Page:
Comment 3 Andrew Pinski 2007-06-27 16:27:57 UTC
> I have been trying to install gcc 4.2 on PowerPC970FX, but so far no luck (it doesn't seem to like
> MacOSX).

I have no problems installing GCC on Mac OS X 10.4.8/9/10.
Comment 4 R. Clint Whaley 2007-06-27 17:00:33 UTC
Andrew,

>PowerPC970FX is not a direct descendent of Power5

Sorry, completely misremembered this.  Since Power4 didn't suffer as bad
as Power5 (I think it lost maybe 10% rather than 50), maybe the 970 will
also not die.

>so I think the case is the register allocator is messing up (which is already known)

OK, can you point me to the bug report?  Is there some way to confirm this
is the problem, rather than the scheduling pass itself?

>The other thing is what options are you using to invoke GCC with?

My Makefile shows them.  The gcc3-derived flags are:
   -mcpu=power5 -mtune=power5 -O3 -m64
for gcc4, I get most of my performance back if I add:
   -fno-schedule-insns -fno-rerun-loop-opt

I include below example output and arch info on the machine I created the
benchmark on (forgot to include it before, sorry).

Thanks,
Clint

r78n04 noibm122/TEST> uname -a
Linux r78n04 2.6.5-7.244-pseries64 #1 SMP Mon Dec 12 18:32:25 UTC 2005 ppc64 ppc64 ppc64 GNU/Linux

r78n04 noibm122/TEST> /usr/bin/gcc -v
Reading specs from /usr/lib/gcc-lib/powerpc-suse-linux/3.3.3/specs
Configured with: ../configure --enable-threads=posix --prefix=/usr --with-local-prefix=/usr/local --infodir=/usr/share/info --mandir=/usr/share/man --enable-languages=c,c++,f77,objc,java,ada --disable-checking --libdir=/usr/lib --enable-libgcj --with-gxx-include-dir=/usr/include/g++ --with-slibdir=/lib --with-system-zlib --enable-shared --enable-__cxa_atexit --host=powerpc-suse-linux --build=powerpc-suse-linux --target=powerpc-suse-linux --enable-targets=powerpc64-suse-linux --enable-biarch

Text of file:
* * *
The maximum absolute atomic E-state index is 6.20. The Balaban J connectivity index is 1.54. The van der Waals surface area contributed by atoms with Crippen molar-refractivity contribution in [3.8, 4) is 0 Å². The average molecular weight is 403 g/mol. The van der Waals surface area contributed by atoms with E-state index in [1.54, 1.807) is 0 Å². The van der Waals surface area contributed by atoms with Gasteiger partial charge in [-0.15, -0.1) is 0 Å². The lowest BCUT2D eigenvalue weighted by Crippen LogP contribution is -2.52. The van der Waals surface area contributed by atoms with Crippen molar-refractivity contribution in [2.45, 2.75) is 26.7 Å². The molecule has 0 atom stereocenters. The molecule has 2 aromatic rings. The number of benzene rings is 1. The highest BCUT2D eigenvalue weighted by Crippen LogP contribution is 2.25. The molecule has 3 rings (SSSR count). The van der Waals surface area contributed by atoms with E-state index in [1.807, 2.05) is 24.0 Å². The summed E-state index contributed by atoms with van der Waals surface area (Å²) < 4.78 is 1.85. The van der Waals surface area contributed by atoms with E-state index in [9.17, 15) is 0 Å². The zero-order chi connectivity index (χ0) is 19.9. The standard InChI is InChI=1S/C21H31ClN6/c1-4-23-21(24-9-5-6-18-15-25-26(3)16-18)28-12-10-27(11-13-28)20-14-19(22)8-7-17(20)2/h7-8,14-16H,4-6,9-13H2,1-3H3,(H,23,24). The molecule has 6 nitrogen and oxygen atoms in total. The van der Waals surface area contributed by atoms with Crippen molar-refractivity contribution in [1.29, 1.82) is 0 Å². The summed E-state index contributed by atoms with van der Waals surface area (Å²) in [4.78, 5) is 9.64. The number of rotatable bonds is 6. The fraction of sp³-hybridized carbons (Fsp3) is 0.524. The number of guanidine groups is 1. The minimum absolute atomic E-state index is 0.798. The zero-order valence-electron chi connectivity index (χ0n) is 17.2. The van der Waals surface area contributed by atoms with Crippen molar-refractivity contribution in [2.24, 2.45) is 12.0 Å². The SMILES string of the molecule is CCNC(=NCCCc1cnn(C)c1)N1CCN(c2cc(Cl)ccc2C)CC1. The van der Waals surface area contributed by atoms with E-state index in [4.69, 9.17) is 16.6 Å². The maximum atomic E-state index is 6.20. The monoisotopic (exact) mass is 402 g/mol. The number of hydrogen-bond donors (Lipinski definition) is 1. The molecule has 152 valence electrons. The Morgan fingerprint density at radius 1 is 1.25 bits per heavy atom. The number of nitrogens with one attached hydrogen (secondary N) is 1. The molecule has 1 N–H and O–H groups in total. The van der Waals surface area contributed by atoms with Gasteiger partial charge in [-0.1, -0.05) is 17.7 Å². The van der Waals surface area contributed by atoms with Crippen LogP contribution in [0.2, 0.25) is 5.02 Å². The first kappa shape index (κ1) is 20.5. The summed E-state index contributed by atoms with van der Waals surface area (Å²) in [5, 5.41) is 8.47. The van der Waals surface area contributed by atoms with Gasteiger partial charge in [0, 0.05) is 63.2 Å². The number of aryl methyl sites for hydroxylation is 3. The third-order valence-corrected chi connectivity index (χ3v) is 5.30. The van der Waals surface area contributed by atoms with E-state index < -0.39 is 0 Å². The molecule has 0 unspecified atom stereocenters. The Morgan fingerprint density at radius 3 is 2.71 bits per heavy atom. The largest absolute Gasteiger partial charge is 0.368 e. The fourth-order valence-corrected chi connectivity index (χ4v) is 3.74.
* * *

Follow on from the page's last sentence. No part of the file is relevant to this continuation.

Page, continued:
Thread model: posix
gcc version 3.3.3 (SuSE Linux)

r78n04 noibm122/TEST> gcc -v
Using built-in specs.
Target: powerpc64-unknown-linux-gnu
Configured with: ../configure --prefix=/home/whaley/local/linux --enable-languages=c --with-gmp=/u/noibm122/local/linux --with-mpfr-lib=/u/noibm122/local/linux/lib --with-mpfr-include=/u/noibm122/local/linux/include
Thread model: posix
gcc version 4.2.0

r78n04 TEST/MMBENCH_PPC> make all
/usr/bin/gcc -DREPS=1000 -DWALL -mcpu=power5 -mtune=power5 -O3 -m64 -c mmbench.c
/usr/bin/gcc -DREPS=1000 -DWALL -mcpu=power5 -mtune=power5 -O3 -m64 -c dgemm_atlas.c
/usr/bin/gcc -DREPS=1000 -DWALL -mcpu=power5 -mtune=power5 -O3 -m64 -o xdmm_gcc3 mmbench.o dgemm_atlas.o
rm -f *.o
/u/noibm122/local/linux/home/whaley/local/linux/bin/gcc -DREPS=1000 -DWALL -mcpu=power5 -mtune=power5 -O3 -m64 -c mmbench.c
/u/noibm122/local/linux/home/whaley/local/linux/bin/gcc -DREPS=1000 -DWALL -mcpu=power5 -mtune=power5 -O3 -m64 -c dgemm_atlas.c
/u/noibm122/local/linux/home/whaley/local/linux/bin/gcc -DREPS=1000 -DWALL -mcpu=power5 -mtune=power5 -O3 -m64 -o xdmm_gcc4 mmbench.o dgemm_atlas.o
rm -f *.o
/u/noibm122/local/linux/home/whaley/local/linux/bin/gcc -DREPS=1000 -DWALL -mcpu=power5 -mtune=power5 -O3 -m64 -c mmbench.c
/u/noibm122/local/linux/home/whaley/local/linux/bin/gcc -DREPS=1000 -DWALL -mcpu=power5 -mtune=power5 -O3 -m64 -fno-schedule-insns -fno-rerun-loop-opt -c \